UK – The UK government has outlined proposals to raise the retirement age to 70 – though the plans are only seen as tackling part of the problem.
Under the new proposals put forward by the Department of Trade and Industry today, employer-set retirement ages will become unlawful “unless objectively justified”.
“We are also asking for comments on a default age of 70 after which employers could require employees to retire without having to justify their decision,” the DTI says.
“Employers would be free to continue employing people beyond the age of 70,” it added. “We will not make a decision about retirement age until we have considered the outcome of this consultation.”
Observers felt the proposals did not go far enough. Kevin Wesbroom, pensions consultant at Hewitt Bacon & Woodrow, said: "While we welcome this morning's announcement, it does highlight some important issues for employers which will demand a unified approach rather than decisions taken in isolation.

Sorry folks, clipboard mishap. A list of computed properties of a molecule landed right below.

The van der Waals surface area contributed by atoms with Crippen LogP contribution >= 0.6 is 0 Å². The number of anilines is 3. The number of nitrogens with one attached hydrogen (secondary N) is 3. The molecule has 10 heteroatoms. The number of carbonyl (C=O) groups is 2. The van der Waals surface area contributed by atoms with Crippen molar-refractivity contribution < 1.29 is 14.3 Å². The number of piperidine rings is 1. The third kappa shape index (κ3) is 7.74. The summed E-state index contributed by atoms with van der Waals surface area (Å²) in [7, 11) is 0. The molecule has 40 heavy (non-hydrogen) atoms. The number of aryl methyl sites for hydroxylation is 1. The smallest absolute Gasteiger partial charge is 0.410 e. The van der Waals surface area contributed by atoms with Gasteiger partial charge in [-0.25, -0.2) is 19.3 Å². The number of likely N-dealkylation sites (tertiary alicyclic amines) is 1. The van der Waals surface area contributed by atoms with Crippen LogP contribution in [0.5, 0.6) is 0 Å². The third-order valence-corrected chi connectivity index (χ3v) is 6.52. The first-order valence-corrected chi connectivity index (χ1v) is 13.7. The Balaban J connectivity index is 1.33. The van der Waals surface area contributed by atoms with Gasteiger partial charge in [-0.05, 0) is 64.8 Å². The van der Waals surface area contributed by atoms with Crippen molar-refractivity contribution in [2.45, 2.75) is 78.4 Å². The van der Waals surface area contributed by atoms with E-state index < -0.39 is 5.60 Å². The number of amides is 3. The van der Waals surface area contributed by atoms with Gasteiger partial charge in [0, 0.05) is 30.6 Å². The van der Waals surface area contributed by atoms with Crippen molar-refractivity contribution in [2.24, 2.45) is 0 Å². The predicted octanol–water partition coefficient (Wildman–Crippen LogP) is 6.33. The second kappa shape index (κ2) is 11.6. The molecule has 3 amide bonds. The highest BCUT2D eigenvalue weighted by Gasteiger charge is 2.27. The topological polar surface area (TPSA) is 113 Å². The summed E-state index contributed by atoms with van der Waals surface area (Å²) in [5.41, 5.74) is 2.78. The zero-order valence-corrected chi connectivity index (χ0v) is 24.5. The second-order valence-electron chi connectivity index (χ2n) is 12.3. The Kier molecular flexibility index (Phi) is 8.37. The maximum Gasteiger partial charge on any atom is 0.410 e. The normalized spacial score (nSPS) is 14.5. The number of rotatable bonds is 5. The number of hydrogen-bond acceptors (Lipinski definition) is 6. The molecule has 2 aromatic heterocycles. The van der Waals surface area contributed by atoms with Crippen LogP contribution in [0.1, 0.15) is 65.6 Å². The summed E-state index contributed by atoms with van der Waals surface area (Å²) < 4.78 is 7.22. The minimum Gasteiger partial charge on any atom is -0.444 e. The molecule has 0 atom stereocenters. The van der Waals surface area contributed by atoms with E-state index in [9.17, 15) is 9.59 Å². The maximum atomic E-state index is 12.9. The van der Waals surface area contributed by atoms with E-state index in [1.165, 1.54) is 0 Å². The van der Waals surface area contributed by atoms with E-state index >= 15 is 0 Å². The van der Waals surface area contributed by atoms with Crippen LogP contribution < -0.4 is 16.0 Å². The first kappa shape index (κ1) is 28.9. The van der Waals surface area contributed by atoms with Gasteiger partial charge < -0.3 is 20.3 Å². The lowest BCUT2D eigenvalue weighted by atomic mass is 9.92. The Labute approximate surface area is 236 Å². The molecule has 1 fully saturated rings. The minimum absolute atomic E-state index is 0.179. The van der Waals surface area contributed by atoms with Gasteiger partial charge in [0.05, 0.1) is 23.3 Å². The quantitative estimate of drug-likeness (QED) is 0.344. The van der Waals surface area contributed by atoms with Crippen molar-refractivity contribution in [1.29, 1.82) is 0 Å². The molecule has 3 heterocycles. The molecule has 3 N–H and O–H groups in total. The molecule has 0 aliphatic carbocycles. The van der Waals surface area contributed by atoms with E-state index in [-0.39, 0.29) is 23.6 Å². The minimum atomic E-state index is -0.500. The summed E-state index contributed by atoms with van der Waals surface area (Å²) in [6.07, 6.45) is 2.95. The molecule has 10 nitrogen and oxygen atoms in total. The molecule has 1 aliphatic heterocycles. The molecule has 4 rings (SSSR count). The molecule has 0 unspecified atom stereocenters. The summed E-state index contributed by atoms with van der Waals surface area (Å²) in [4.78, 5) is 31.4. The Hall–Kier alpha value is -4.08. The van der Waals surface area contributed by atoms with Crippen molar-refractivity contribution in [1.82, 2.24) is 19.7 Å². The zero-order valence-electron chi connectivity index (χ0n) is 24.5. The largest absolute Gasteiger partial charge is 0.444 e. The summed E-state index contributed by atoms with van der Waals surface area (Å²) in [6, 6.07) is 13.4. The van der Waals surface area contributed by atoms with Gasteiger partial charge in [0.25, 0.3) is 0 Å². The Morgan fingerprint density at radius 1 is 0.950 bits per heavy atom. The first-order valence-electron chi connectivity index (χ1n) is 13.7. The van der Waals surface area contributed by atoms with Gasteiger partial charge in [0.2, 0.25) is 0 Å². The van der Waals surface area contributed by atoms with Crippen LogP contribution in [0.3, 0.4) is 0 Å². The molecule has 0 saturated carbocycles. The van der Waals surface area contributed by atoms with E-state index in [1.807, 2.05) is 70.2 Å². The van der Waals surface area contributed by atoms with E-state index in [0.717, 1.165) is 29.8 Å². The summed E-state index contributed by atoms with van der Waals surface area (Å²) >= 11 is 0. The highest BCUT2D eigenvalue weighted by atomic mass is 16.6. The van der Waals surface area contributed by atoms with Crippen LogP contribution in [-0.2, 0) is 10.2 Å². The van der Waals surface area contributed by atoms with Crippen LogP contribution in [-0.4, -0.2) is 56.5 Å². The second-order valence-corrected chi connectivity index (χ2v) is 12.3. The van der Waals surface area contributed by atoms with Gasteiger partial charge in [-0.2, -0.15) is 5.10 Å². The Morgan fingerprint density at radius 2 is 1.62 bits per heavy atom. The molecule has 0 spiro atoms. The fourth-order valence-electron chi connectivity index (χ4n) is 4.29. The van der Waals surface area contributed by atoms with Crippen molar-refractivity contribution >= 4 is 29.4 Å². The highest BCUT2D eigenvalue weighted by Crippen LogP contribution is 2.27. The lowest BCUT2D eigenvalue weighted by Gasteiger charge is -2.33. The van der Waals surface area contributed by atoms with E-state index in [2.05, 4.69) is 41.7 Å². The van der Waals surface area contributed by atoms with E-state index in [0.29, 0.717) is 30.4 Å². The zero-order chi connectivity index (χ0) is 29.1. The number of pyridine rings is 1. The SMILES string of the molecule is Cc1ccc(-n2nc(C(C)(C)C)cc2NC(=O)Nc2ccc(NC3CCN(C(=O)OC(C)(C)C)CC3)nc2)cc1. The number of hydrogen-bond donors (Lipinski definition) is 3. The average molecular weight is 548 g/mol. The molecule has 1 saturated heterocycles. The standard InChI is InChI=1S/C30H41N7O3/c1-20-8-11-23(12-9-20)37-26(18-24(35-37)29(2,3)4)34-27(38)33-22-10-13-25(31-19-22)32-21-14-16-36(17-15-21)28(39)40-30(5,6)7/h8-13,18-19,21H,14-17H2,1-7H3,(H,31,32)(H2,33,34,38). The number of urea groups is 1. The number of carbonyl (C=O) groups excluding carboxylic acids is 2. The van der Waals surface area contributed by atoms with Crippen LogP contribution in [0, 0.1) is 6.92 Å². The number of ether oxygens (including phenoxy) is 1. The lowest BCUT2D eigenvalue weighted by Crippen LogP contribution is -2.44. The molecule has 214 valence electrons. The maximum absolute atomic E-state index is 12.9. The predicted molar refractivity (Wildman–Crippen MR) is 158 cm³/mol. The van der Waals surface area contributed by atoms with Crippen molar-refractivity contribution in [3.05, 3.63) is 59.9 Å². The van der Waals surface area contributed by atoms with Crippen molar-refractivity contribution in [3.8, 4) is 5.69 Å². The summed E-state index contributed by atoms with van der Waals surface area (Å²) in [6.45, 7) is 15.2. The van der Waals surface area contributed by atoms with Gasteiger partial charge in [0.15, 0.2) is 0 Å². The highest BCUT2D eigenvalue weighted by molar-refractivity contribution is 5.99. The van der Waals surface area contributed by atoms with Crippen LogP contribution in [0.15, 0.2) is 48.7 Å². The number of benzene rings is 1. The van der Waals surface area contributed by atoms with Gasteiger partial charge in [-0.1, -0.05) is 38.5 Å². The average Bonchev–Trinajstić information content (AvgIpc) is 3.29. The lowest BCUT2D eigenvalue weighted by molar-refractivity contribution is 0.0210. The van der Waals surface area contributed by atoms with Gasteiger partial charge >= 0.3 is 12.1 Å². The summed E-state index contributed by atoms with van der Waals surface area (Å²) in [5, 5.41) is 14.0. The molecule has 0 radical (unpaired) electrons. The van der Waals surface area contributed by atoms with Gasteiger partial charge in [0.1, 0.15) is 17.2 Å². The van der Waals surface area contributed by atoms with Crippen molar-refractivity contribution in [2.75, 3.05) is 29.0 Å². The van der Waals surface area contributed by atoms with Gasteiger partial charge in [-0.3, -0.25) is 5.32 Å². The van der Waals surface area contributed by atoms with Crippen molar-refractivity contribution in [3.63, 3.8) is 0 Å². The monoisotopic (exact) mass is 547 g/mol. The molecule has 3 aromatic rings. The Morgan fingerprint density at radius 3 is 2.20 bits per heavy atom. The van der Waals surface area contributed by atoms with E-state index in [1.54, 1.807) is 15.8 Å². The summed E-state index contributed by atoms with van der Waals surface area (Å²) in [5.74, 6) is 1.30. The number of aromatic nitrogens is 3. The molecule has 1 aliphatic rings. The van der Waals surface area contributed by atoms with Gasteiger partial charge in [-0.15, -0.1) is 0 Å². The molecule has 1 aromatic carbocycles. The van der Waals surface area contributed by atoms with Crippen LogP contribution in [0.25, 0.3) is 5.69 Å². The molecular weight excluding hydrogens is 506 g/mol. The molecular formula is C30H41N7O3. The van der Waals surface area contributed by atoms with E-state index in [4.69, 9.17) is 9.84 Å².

“With the current crisis surrounding pensions, the changes on age discrimination highlight the need for employers to provide a good pension scheme to support a changing and ageing workforce.”
“For example, what effect will working longer have on the motivation of both older employees and their younger colleagues who may see career paths being blocked?
The proposals follow a BBC report that pensions minister Malcolm Wicks was jeered by pensioners at a conference in Blackpool.